2013 Chrysler Town & Country - Water leaks

I’ve had some water leaks on my van, and it was like I’d get one fixed and another one would start. A few days ago it seemed like everything was good, then the temp pegged out hot and I made it home and called my mechanic. He did the dye test to see if the bubbles coming out of my radiator were exhaust fumes, and they were. Cracked block or blown head gasket. So I bought some Blue Devil Head Gasket Sealer and I’m wondering why the directions say to remove the thermostat before adding it to the radiator? And will it work ok if I leave it in while adding the sealer?
And the reason I’m asking is because one of the leaks was caused by one bolt on the thermostat housing not tightening up properly, and washers had to be added to it. Also another leak was caused by the thermostat adapter that connects to the engine block had a blown gasket behind it, so bought a new alum adapter, but also one of the bolts was rusted in solid and had to torched and chiseled to remove, and then rethreaded to accept the new bolt to mount the adapter. Also the blown adapter gasket caused the engine block behind it to wear away metal and had to be built back up with epoxy and a new home made adapter gasket made for a better seal. It was a job. So I really don’t want to mess with the thermostat right now if it’s not totally necessary. But the directions for this Blue Devil Sealer do say to remove it until after all the sealer is poured in and the engine ran for 50 min. Does anyone know what I should do? Thanks for your help.

No experience w/that product, but I’m guessing it works sort of like a glue. The glue component sticks to the gasket-gaps and cures over time. This hopefully prevent the gasket-gap from leaking . The problem is the glue might also glue the thermostat stuck in one position. A thermostat is in the coolant flow path, but has parts that have to be able to move freely w/respect to each other to work correctly. the water pump has moving parts too, and in the coolant path, but those parts move very fast, so the glue won’t cause the water pump parts to stick together and lock up (presumably).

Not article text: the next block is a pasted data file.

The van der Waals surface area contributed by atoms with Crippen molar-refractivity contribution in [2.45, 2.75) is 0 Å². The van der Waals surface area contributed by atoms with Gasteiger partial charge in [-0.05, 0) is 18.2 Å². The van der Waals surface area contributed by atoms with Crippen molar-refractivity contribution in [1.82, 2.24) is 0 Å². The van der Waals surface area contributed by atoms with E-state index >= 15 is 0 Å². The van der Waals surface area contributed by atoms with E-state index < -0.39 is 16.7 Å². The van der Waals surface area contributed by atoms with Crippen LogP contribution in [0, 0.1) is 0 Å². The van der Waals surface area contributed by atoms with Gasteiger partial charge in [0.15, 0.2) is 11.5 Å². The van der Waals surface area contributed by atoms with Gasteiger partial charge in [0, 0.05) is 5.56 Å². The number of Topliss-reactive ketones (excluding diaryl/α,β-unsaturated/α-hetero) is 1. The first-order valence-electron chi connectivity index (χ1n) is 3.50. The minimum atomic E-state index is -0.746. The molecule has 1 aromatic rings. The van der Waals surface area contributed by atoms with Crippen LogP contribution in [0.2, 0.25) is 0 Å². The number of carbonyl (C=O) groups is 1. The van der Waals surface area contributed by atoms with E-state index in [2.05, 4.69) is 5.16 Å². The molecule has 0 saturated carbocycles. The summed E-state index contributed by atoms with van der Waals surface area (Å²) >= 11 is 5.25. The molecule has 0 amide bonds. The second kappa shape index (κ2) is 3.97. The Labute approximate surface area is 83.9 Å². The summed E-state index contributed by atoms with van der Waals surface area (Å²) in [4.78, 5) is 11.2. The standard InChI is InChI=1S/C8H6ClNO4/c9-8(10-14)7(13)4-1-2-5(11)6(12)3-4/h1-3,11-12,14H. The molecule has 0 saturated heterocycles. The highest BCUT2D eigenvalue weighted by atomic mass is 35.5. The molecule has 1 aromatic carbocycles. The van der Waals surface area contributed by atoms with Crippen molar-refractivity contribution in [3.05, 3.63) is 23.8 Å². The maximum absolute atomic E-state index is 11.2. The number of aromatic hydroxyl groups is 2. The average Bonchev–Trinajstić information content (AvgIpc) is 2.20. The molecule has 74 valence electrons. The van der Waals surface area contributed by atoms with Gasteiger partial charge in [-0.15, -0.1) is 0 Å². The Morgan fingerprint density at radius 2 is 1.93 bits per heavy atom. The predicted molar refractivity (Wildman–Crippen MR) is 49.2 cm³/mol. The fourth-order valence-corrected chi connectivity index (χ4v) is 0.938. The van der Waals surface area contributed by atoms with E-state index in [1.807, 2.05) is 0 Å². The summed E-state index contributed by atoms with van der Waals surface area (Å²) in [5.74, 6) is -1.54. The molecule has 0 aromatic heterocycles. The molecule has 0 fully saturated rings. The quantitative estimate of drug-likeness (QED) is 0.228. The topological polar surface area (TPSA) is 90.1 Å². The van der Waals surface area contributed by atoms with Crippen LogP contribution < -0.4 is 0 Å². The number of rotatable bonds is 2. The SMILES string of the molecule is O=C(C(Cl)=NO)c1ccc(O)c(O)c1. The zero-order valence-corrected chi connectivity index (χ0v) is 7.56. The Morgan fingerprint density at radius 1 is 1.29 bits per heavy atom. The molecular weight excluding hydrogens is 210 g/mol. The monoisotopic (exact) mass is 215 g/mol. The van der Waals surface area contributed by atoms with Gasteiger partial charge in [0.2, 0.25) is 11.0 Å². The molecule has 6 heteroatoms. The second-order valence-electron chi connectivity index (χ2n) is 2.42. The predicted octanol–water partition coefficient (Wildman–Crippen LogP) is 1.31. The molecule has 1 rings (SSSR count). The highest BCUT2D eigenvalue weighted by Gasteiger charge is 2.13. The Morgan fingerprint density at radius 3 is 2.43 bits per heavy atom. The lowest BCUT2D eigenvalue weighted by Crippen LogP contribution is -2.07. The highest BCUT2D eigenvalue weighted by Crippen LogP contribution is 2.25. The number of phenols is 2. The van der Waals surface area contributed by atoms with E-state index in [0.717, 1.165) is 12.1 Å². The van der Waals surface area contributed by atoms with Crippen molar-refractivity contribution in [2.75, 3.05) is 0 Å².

FYI, I think these miracle chemical head gasket cures, while they might work temporarily, are not a very good solution. They can gunk up the cooling-system & make the process of doing the proper repair (replacing head gasket) later more difficult.

Suggest you abandon the miracle cure idea, and instead schedule your car into the shop for a cooling system clean-up and head-gasket replacement. If that’s too expensive, consider selling your car to someone (teenager, a mechanic etc) who’s willing to take it on as a diy’er project, and you buy another car.

they do have a couple of head gasket sealers that you don’t need to remove the thermostat. I just do not remember which ones.
these pour in gasket sealers are basically for very small leaks and are a guess if they will work or not, and for how long. if money is really tight, I guess it is worth a try for a short-term fix. I would do some research online and see which ones you can leave in the thermostat.
I have tried it on my son’s old car years ago and it did seal it for a while. at least long enough until his new car came, and then we sent it to the big scrap yard in the sky. :rofl: